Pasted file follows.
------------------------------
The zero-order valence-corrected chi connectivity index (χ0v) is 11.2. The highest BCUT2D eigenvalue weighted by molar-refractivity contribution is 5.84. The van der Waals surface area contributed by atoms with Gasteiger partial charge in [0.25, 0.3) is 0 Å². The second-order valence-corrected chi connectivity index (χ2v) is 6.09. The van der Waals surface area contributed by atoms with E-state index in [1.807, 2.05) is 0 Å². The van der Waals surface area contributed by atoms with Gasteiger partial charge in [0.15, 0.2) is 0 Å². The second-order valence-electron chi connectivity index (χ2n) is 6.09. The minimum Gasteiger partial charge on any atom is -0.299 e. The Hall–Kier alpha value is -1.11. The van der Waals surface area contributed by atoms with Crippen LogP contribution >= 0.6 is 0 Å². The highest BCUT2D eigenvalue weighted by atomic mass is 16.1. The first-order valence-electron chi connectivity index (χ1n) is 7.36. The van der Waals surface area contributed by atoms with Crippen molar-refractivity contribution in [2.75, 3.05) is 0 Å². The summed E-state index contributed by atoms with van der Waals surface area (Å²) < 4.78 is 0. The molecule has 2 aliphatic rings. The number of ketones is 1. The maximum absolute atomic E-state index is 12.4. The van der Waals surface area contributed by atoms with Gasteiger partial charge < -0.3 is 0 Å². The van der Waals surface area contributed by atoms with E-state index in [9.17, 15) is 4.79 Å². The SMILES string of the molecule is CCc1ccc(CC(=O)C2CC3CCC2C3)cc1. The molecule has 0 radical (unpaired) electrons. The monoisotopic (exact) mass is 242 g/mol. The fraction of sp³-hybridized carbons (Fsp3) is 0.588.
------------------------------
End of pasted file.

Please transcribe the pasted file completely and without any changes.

The zero-order valence-corrected chi connectivity index (χ0v) is 11.2. The highest BCUT2D eigenvalue weighted by molar-refractivity contribution is 5.84. The van der Waals surface area contributed by atoms with Gasteiger partial charge in [0.25, 0.3) is 0 Å². The second-order valence-corrected chi connectivity index (χ2v) is 6.09. The van der Waals surface area contributed by atoms with E-state index in [1.807, 2.05) is 0 Å². The van der Waals surface area contributed by atoms with Gasteiger partial charge in [0.15, 0.2) is 0 Å². The second-order valence-electron chi connectivity index (χ2n) is 6.09. The minimum Gasteiger partial charge on any atom is -0.299 e. The Hall–Kier alpha value is -1.11. The van der Waals surface area contributed by atoms with Crippen LogP contribution >= 0.6 is 0 Å². The highest BCUT2D eigenvalue weighted by atomic mass is 16.1. The first-order valence-electron chi connectivity index (χ1n) is 7.36. The van der Waals surface area contributed by atoms with Crippen molar-refractivity contribution in [2.75, 3.05) is 0 Å². The summed E-state index contributed by atoms with van der Waals surface area (Å²) < 4.78 is 0. The molecule has 2 aliphatic rings. The number of ketones is 1. The maximum absolute atomic E-state index is 12.4. The van der Waals surface area contributed by atoms with Gasteiger partial charge < -0.3 is 0 Å². The van der Waals surface area contributed by atoms with E-state index in [9.17, 15) is 4.79 Å². The SMILES string of the molecule is CCc1ccc(CC(=O)C2CC3CCC2C3)cc1. The molecule has 0 radical (unpaired) electrons. The monoisotopic (exact) mass is 242 g/mol. The fraction of sp³-hybridized carbons (Fsp3) is 0.588.